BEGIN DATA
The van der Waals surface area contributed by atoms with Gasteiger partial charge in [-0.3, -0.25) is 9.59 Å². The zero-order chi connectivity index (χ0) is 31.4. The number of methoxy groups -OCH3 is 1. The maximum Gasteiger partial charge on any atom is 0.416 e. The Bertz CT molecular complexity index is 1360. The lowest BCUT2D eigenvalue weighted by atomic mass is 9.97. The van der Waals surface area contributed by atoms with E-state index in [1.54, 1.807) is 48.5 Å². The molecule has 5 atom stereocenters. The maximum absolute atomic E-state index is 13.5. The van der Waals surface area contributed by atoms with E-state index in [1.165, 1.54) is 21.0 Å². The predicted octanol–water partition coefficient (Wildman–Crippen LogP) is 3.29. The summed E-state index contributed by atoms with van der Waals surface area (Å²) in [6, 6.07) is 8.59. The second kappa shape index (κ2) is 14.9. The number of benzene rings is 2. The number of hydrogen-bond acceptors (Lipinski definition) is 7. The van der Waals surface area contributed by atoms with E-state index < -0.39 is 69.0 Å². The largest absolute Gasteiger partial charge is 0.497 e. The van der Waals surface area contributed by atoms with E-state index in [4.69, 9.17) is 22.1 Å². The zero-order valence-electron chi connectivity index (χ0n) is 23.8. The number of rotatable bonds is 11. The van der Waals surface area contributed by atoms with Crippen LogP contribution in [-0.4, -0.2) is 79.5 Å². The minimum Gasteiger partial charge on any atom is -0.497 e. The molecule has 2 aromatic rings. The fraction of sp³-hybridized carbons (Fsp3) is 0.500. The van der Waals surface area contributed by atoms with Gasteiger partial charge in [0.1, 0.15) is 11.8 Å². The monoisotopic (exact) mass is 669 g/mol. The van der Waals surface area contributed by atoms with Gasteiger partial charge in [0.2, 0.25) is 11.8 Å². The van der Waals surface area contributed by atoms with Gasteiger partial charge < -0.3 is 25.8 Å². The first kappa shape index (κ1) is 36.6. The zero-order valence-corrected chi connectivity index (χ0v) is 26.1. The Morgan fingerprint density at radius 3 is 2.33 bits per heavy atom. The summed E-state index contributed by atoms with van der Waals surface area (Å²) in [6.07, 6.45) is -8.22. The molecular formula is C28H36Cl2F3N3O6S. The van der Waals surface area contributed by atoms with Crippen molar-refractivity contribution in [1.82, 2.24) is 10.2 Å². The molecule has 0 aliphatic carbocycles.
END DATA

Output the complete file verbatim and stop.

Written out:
The van der Waals surface area contributed by atoms with Gasteiger partial charge in [-0.3, -0.25) is 9.59 Å². The zero-order chi connectivity index (χ0) is 31.4. The number of methoxy groups -OCH3 is 1. The maximum Gasteiger partial charge on any atom is 0.416 e. The Bertz CT molecular complexity index is 1360. The lowest BCUT2D eigenvalue weighted by atomic mass is 9.97. The van der Waals surface area contributed by atoms with E-state index in [1.54, 1.807) is 48.5 Å². The molecule has 5 atom stereocenters. The maximum absolute atomic E-state index is 13.5. The van der Waals surface area contributed by atoms with E-state index in [1.165, 1.54) is 21.0 Å². The predicted octanol–water partition coefficient (Wildman–Crippen LogP) is 3.29. The summed E-state index contributed by atoms with van der Waals surface area (Å²) in [6, 6.07) is 8.59. The second kappa shape index (κ2) is 14.9. The number of benzene rings is 2. The number of hydrogen-bond acceptors (Lipinski definition) is 7. The van der Waals surface area contributed by atoms with E-state index < -0.39 is 69.0 Å². The largest absolute Gasteiger partial charge is 0.497 e. The van der Waals surface area contributed by atoms with E-state index in [4.69, 9.17) is 22.1 Å². The zero-order valence-electron chi connectivity index (χ0n) is 23.8. The number of rotatable bonds is 11. The van der Waals surface area contributed by atoms with Crippen LogP contribution in [-0.4, -0.2) is 79.5 Å². The minimum Gasteiger partial charge on any atom is -0.497 e. The molecule has 2 aromatic rings. The fraction of sp³-hybridized carbons (Fsp3) is 0.500. The van der Waals surface area contributed by atoms with Gasteiger partial charge in [0.1, 0.15) is 11.8 Å². The monoisotopic (exact) mass is 669 g/mol. The van der Waals surface area contributed by atoms with Gasteiger partial charge in [0.2, 0.25) is 11.8 Å². The van der Waals surface area contributed by atoms with Gasteiger partial charge < -0.3 is 25.8 Å². The first kappa shape index (κ1) is 36.6. The zero-order valence-corrected chi connectivity index (χ0v) is 26.1. The Morgan fingerprint density at radius 3 is 2.33 bits per heavy atom. The summed E-state index contributed by atoms with van der Waals surface area (Å²) in [6.07, 6.45) is -8.22. The molecular formula is C28H36Cl2F3N3O6S. The van der Waals surface area contributed by atoms with Crippen molar-refractivity contribution in [1.82, 2.24) is 10.2 Å². The molecule has 0 aliphatic carbocycles.